DIFFERING immune system responses of patients with COVID-19 indicate which patients are at greater risk of developing severe forms of the illness. According to researchers at Yale University, New Haven, Connecticut, USA, these findings may help identify those at high risk of severe illness early during their hospitalisation and help to suggest drugs to treat COVID-19.
For the study, the immune system responses of 113 patients admitted to Yale New Haven Hospital were examined during their entire hospital stay: from admittance to discharge or death. Immune profiling revealed that all patients shared a common COVID-19 immune system activity ‘signature’, including increased innate cell lineages with a concomitant reduction in T-cell number during the beginning of the disease course. Patients who went on to have moderate symptoms experienced diminishing immune system responses and viral load over time, while those who developed severe cases of the disease maintained these elevated responses throughout the course of the disease.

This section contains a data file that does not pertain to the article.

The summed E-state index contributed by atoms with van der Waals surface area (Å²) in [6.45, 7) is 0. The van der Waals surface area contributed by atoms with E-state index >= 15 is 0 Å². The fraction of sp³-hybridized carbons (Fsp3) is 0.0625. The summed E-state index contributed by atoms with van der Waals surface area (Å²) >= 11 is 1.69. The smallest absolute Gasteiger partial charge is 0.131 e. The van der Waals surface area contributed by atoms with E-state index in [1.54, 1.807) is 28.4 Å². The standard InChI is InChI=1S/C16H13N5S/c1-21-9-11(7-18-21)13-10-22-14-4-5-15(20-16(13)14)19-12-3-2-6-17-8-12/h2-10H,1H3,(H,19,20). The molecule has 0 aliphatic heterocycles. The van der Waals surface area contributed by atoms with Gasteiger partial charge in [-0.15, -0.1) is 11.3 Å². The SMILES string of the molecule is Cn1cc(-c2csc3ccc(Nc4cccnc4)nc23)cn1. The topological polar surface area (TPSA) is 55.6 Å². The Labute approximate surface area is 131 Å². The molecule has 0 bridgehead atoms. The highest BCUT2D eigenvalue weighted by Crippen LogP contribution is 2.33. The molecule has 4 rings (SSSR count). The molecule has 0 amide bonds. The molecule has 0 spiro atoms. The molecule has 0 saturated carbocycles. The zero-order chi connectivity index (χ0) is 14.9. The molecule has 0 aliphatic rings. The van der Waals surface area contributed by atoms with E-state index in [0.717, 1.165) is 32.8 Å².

However, during the early course of treatment, the researchers observed indicators that predicted which patients were at a greater risk of developing a more severe form of the disease. Poor outcomes were linked to the presence of IFN-α, a cytokine that combats viral pathogens. However, in patients with COVID-19, those with high levels of IFN-α experienced more severe symptoms. According to Prof Akiko Iwasaki, “This virus just doesn’t seem to care about IFN-α. The cytokine appears to be hurting, not helping.” The activation of the inflammasome, a complex of proteins that detect pathogens and trigger an inflammatory response to an infection, was also linked to worse outcomes and death in several COVID-19 patients.
It was also found that patients with high levels of growth factors responded better to the infection; therefore, the researchers concluded that the combined results can help predict patients at high risk of poor outcomes and that drugs targeting the inflammatory response could help treat patients at risk of developing severe cases of COVID-19. Overall, this study identified an immune-response profile associated with severe COVID-19 outcome and early immune signatures that correlate with divergent disease trajectories.